Good habits are the product of mental toughness—managing your emotions, thoughts, and behavior in ways that set you up for success in business and life. Smart leaders use good habits to direct their time and energy into activities that are important to them as they move toward reaching their goals.

Here are 6 habits that smart leaders never forget:

1. Look for Happiness, Not Success

Smart leaders pursue the things in life that brings them happiness. 

They are not seduced into thinking that success and happiness are the same things. When they hit tough times, they use mental toughness to keep moving forward because their heart and passion are hitched to a cause—failure or adversity is not enough to compel them to quit and move on and settle for something that provides less value and meaning in their life.

TIP: Ask yourself these two questions: “What will make me happy?” and “What will make me successful?” Do not mistakenly assume these two questions are one in the same.

2. Examine Every Mistake For Lessons Learned

Smart leaders know that mistakes teach you some of the most important lessons in life. 

They understand that the only real mistake they can make in life is not learning from their misstep, or choosing to do nothing because they were too afraid of making another one. 

TIP: Become a smart leader by taking chances—opportunities are where luck hides. It’s not about something falling into your lap; it’s about taking chances and finding your luck.

3. Explore All Opportunities, Whether You Feel Prepared Or Not

Smart leaders do not need to feel 100% ready when an opportunity arises.

They understand that all great opportunities will stretch them beyond their comfort zone. They will be stretched emotionally, intellectually, and philosophically.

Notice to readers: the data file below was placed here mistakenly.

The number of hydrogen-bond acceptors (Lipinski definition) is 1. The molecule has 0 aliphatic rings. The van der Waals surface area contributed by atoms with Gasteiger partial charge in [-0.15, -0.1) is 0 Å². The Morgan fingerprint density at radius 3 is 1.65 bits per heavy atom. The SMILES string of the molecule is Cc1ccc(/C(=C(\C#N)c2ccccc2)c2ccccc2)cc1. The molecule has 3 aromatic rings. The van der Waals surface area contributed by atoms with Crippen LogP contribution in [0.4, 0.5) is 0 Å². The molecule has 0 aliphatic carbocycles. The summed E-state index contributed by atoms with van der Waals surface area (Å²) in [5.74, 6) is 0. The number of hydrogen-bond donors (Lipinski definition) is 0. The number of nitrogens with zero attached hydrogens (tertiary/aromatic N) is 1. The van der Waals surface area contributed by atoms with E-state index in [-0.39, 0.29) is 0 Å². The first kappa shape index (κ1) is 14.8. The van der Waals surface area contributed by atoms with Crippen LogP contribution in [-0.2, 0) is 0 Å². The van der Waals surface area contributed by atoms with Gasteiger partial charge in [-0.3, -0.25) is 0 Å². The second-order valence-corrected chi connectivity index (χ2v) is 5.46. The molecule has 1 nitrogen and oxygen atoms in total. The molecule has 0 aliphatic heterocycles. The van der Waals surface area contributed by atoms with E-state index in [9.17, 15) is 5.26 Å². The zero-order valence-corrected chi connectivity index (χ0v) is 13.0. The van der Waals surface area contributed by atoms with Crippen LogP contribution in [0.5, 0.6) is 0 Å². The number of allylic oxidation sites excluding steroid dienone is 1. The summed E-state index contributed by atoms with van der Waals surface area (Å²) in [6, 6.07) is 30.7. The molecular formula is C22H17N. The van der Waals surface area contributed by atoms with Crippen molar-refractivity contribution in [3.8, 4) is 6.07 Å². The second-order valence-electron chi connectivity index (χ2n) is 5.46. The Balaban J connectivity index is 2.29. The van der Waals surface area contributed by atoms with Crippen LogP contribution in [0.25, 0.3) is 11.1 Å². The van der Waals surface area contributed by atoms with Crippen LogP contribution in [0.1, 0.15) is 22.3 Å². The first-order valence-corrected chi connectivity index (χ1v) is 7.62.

TIP: Since luck hides in opportunities, move forward with mental toughness so you can manage your emotions, thoughts, and behavior in ways that will set you up for growth. These opportunities will continue to show up throughout your life, so make the most of them—even if you don’t feel 100% ready!

4. Focus On Priorities And Say “NO” To The Rest

Smart leaders know how to say no, both to themselves and others.

They have learned that self-control helps them avoid impulsive decisions, stress, and burnout. Saying “no” is very different from saying, “I don’t think I can.” Saying NO to things, people, and opportunities that are not a priority for them is a powerful way to exert self-control.

TIP: Saying NO is a way you can honor your goals and priorities so you can find the time to successfully achieve them.

5. Pursue Peak Performance, Not Perfection

Smart leaders focus on developing peak performance by continually moving into their discomfort zone.

They know that they will never reach their full potential if they become complacent and comfortable, so their grasp is always a bit beyond their reach.

TIP: Researchers agree that the gap between your skill level and your peak performance should hover around 4%. Anything more will discourage you from trying harder; anything less will not push you hard enough to move forward.

6. Cultivate A Culture of Flexibility

Smart leaders have an agile mind so they adapt to changes in their environment.

They know that fear of change is paralyzing and a major roadblock to their happiness. They learn how to embrace changes by continually placing themselves in situations where they are uncomfortable and change can be expected. And then, when they are confronted with the unknown in business and life, they are better able to predict their response. 

TIP: Intentionally place yourself in situations where the outcome is not known. These situations will create new ways of thinking about obstacles and roadblocks that show up unexpectedly in your life. You will have the confidence to keep moving forward instead of reacting with fear and paralysis.

While success and happiness can be defined in many different ways, learn how to make these 6 habits your own. 

What habits have helped make you successful?